Past mistakes

I think everyone needs at least one blog post under their belt that describes mistakes they’ve previously made in their careers. Now is the time for me. Liberal application of the word ‘just’ “Why don’t you /just/ do this other thing instead?” Uuughhh…this word, which serves as punctuation as much as the word ‘fuck’ does in Glasgow, is bound to rile anyone up after the umpteenth attempt at trivialising the problem they have.

Agile lipstick 💄

Over the past decade of my wondrous career I’ve rather haphazardly stumbled in and out of the realm of agile leadership. I’ve been a scrum master and an agile coach, even got the PSM1 certification which is nice but not really worth the PDF it’s written on these days. My best investment was in a coaching course1 where I learned experientially all of the things I didn’t learn as part of my job: active listening, rapport, acknowledgment and recognition, transactional anaylisis, I’m Ok/You’re Ok, etc.


I’m driven by ambition, as are many of us. I don’t think that you need to be ambitious to be successful, though, unless you reframe your perception of it. You can be enough; no more, no less. My ambition is fuelled by wanting to do more or wanting to do better, but on the flip-side it feels more like over-compensation. One particular habit I have, for example, is to work late on an off-day to try and feel like I’ve pulled my weight.

Human after all

I’m sure everybody goes through the ‘angry programmer’ phase at some point in their career. I’m sure that some people enter it and never leave. The angry programmer looks at code and wonders what kind of dumbass would write something so stupid. The angry programmer assumes a codebase to be a load of shit by default. What I’ve just done is create an archetype of a person that reduces them to a few simplistic characteristics that might sound amusing if you relate to it, but can just as easily be used as a label to diminish your opinion of someone.

Permanent solutions to temporary problems

Depression fucking sucks. It sucks to suffer from it; it sucks to see others suffer from it. I lost contact with my landlord sometime last year, and obviously as a private tenant that raised some concerns as my main point of contact for my flat had vanished off the face of the earth. He’d deleted his email address and his phone number was deactivated. To be honest I thought nothing of it for a while, and the last thing he told me was that he was bogged down with work at the NHS.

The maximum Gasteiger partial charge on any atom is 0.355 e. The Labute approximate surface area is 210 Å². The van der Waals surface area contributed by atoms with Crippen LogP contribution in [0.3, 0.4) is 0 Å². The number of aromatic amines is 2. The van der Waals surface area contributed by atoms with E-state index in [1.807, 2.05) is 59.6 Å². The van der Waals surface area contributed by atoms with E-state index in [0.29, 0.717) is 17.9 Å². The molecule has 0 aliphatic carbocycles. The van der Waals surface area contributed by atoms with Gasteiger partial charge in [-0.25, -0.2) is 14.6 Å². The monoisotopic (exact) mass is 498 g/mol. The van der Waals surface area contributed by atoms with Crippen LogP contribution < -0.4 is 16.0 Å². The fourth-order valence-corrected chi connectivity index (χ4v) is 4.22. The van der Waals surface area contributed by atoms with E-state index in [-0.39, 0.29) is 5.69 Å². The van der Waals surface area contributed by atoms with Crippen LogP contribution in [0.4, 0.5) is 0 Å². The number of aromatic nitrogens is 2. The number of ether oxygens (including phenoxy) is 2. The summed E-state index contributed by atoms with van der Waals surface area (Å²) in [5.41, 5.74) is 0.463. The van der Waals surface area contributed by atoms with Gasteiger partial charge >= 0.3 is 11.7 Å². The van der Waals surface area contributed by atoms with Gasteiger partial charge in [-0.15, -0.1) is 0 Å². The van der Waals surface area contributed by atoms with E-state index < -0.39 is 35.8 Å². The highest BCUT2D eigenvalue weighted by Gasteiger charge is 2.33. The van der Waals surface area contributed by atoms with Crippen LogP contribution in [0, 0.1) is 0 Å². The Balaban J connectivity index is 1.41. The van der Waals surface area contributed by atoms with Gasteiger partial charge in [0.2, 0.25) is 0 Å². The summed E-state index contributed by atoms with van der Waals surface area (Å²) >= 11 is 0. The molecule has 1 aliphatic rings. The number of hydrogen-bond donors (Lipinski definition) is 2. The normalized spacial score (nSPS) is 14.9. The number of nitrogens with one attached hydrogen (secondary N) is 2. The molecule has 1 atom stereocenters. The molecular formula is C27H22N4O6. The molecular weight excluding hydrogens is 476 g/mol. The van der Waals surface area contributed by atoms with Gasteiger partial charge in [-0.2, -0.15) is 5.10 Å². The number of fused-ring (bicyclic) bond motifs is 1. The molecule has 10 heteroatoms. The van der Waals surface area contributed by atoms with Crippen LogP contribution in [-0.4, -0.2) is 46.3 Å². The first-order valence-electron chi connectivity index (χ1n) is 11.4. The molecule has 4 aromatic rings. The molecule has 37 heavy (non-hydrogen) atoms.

To simpler times

I previously wrote about how this site was built1 and then deployed2. I’m quite happy experimenting with how I set up this whole shebang because I can learn a lot from it and the worst that happens is that the site goes down for half an hour. The stakes are low. You might tell from the design that I’m trying to keep things basic. The most outrageous things on the entire site are two SVG icons, a CSS animation, an embedded font, and poor mobile responsiveness.

Things I’ve learned after 10 years in the industry

Earlier today I read a blog post titled /Software development topics I’ve changed my mind on after 6 years in the industry/1 and it made me reflect on how my own thinking has (hopefully) evolved over my decade long career. I’m not going to discuss the content of the linked post, except to say that as much as I empathise with the author and have been an angry programmer myself, the overly aggressive tone that occasionally slips out isn’t really my cup of tea.

Using Ruby’s C API inside Ruby

A thought occurred to me in my mask-wearing, lockdown-addled brain last night: why the hell did I choose /now/ to stop drinking? It’s for my own good, I told myself, and so my thoughts shifted further into the absurd with nary a mind-altering substance in sight to stop them. One of those thoughts stuck out in particular, because of how ridiculous it sounded: could you optimise your Ruby code by using FFI with Ruby’s C bindings?

Gettin’ Ziggy With It On The Pi Zero

Alright, you can read the article first and shoot me later for a title like that, and what will inevitably become a series of Zig-based puns. Zig, for the unaware, is a fancy language that looks to be to C what Rust is to C++. Honestly, I recommend you read the summary on the main page1 to find out more yourself, as the best I can do is to just parrot what has already been written.

Can you crack the code?

What better way to spend the final moments of 2020, locked down in London, than with a logic puzzle and a computer that can, well, do logic? Join me for a few minutes on this auspicious eve, and learn how you can spend an order of magnitude more time computing a solution than what it would take if you used your noggin instead. I presume you’ve seen this kind of puzzle before: there is a lock that requires a three or four digit code in order for it to open.